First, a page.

After making its first foray off American soil in London last July, Electric Daisy Carnival continued its international expansion March 15 and 16 with the inaugural EDC Mexico. The south-of-the-border version of the massively-popular, EDM-fueled carnival took place over two days at a Mexico City speedway called the Autodromo Hermanos Rodriguez, and hosted close to 80,000 “headliners” (how EDC boss Pasquale Rotella affectionately refers to attendees). Avicii, Zeds Dead, Baauer, Steve Angello, Boys Noize, Showtek, Cajmere, Loco Dice, Cazzette, Krewella, Clockwork, Kaskade, Flux Pavilion, Digweed, Araabmuzik and more performed. Below are five differences between EDC Mexico and the Las Vegas festival.
1. Ocesa, among the biggest concert and event promoters in Mexico, co-hosted the show. EDC promoter Insomniac generally partners with local muscle anytime it’s producing an event away from its Las Vegas and California home turf.
2. Dos Equis made it more interesting. The prominent Mexican ale funded two of the three stages and a VIP area outfitted with a slide, ball pit and pillow pit. Remember, 18-year-olds can legally drink in Mexico, so the target demographic is larger. Giant inflatable spheres that bounced over the main stage crowd were branded with the brew’s double-X logo. By the end of night two, the balls in the ball pit were sticky with beer—as Team EZ’s go-go clowns discovered upon sliding in.
3. EDC’s Latin American cousin was all ages. While the flagship Sin City fest is 18-plus, Mexico didn’t discriminate—even though an adult beverage paid its bills. The mascot performer piloting the illuminated EDC sign apparently posed for a photograph with a baby. Let’s hope the little guy had earplugs.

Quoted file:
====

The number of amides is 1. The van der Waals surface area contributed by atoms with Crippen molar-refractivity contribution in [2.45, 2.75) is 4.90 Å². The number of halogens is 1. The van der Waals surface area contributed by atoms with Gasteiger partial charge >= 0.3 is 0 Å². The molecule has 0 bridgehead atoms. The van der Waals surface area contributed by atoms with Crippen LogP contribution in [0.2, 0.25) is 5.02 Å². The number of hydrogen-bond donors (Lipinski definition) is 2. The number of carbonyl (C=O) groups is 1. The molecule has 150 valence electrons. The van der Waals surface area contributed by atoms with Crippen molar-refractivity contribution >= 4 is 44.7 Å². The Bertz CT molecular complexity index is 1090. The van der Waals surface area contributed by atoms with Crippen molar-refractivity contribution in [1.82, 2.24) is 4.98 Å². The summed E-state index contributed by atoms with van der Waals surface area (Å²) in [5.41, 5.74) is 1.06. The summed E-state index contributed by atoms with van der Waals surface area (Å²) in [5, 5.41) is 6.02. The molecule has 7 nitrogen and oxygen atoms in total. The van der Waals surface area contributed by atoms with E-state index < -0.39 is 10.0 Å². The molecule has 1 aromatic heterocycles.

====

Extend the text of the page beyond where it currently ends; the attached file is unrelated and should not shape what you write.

4. The party stopped earlier. Hours have always varied from venue to venue, with attendees at EDC Vegas raging on until 5:30 in the morning. Mexico’s gates were open from 2 p.m. to 2 a.m., a tamer curfew that still left plenty of time for the full EDC experience.
5. EDC Vegas dwarfs its satellite events. Mexico lasted two days instead of three, with three stages (four if you count the Mayan art car), five carnival rides, two large-scale art installations—a plot of giant glowing flowers and a Rabbit Hole—and a significantly smaller roving performer cast that still included clowns, daisies, dollies, ice cream girls, military brats, monkeys, inflatable dinosaurs, toxic bunnies and stilt bees.